Tracking an advancing invasion: FAQs about zebra mussels in Lake Mendota

Understanding how new arrivals of non-native plants and animals impact our lakes and waterways is important for making smart management decisions. That is why the Wisconsin Department of Natural Resources is supporting research at the University of Wisconsin-Madison’s Center for Limnology on the invasion of zebra mussels to Madison’s iconic Lake Mendota.

As people remove their boats and piers for the season, zebra mussel sightings in Lake Mendota have been on the rise. In response to numerous inquiries the researchers have been receiving as a result, the Center for Limnology recently published the following explanatory piece by Adam Hinterthuer, which they have permitted us to re-post here.

Zebra mussels encrust sections of the UW Hoofers sailing pier pulled out of Lake Mendota in early November, 2016. Photo: A. Hinterthuer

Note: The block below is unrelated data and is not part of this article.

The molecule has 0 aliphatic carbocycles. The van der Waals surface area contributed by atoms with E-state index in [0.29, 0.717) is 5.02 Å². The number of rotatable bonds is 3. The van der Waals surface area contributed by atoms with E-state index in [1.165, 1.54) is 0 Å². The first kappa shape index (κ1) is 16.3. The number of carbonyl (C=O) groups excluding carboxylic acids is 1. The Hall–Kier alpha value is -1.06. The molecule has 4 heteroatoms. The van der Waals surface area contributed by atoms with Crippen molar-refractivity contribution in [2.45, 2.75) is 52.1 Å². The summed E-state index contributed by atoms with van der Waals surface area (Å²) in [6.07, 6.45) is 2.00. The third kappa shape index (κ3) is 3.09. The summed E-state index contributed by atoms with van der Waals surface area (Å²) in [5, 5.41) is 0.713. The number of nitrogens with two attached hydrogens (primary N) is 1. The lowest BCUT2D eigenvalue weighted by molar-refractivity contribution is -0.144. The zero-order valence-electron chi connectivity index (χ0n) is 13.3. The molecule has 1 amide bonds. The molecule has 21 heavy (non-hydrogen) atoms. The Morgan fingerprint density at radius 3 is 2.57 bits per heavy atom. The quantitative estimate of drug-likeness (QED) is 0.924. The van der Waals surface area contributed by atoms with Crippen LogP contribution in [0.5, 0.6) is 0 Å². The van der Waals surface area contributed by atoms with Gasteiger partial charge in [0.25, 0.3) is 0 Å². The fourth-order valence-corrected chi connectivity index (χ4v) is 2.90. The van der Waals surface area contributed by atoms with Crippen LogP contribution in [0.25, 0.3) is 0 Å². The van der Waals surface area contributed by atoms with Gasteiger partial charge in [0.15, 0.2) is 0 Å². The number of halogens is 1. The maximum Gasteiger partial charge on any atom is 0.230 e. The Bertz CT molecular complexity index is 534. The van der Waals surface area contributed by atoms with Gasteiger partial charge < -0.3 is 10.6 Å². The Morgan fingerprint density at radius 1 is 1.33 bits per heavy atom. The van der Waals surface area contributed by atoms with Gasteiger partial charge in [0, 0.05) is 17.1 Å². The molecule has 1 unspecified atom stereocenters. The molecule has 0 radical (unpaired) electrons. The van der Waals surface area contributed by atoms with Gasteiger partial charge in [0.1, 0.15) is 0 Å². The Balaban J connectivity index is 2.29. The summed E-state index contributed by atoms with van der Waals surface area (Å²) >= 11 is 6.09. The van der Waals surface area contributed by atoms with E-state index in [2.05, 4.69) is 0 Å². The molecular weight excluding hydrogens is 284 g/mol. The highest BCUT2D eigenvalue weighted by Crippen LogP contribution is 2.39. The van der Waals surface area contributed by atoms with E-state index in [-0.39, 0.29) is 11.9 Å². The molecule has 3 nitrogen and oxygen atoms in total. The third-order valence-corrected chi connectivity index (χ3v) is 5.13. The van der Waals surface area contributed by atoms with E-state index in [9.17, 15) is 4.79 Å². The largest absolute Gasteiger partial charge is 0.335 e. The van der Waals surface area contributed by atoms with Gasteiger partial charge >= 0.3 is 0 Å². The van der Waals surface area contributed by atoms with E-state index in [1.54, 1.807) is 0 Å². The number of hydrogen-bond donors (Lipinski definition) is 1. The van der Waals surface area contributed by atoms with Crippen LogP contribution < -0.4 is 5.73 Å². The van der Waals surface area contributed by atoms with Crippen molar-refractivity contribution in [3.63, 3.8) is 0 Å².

Zebra mussels encrust sections of the UW Hoofers sailing pier pulled out of Lake Mendota in early November, 2016. Photo: A. Hinterthuer

Last fall, students in a UW-Madison undergraduate limnology lab found invasive zebra mussels living in Lake Mendota for the first time. Later that year, when we pulled the Hasler Lab pier out of the water for the winter, we only found two, maybe three, mussels per leg of each pier section. While the mussels were undoubtedly in the lake, no one would refer to it as an “invasion.”

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Bringing home new knowledge on aquatic invasive species

Post by Jenny Seifert, UWEX Outreach Specialist

Sharing knowledge and building boundary-spanning relationships are essential to stopping the spread of aquatic invasive species. This is why over 600 aquatic invasive species professionals from across the Upper Midwest descended upon La Crosse in October to take part in the biennial Upper Midwest Invasive Species Conference.

A packed house for the opening plenaries. Photo courtesy Timothy Campbell

A packed house for the opening plenaries. Photo courtesy Timothy Campbell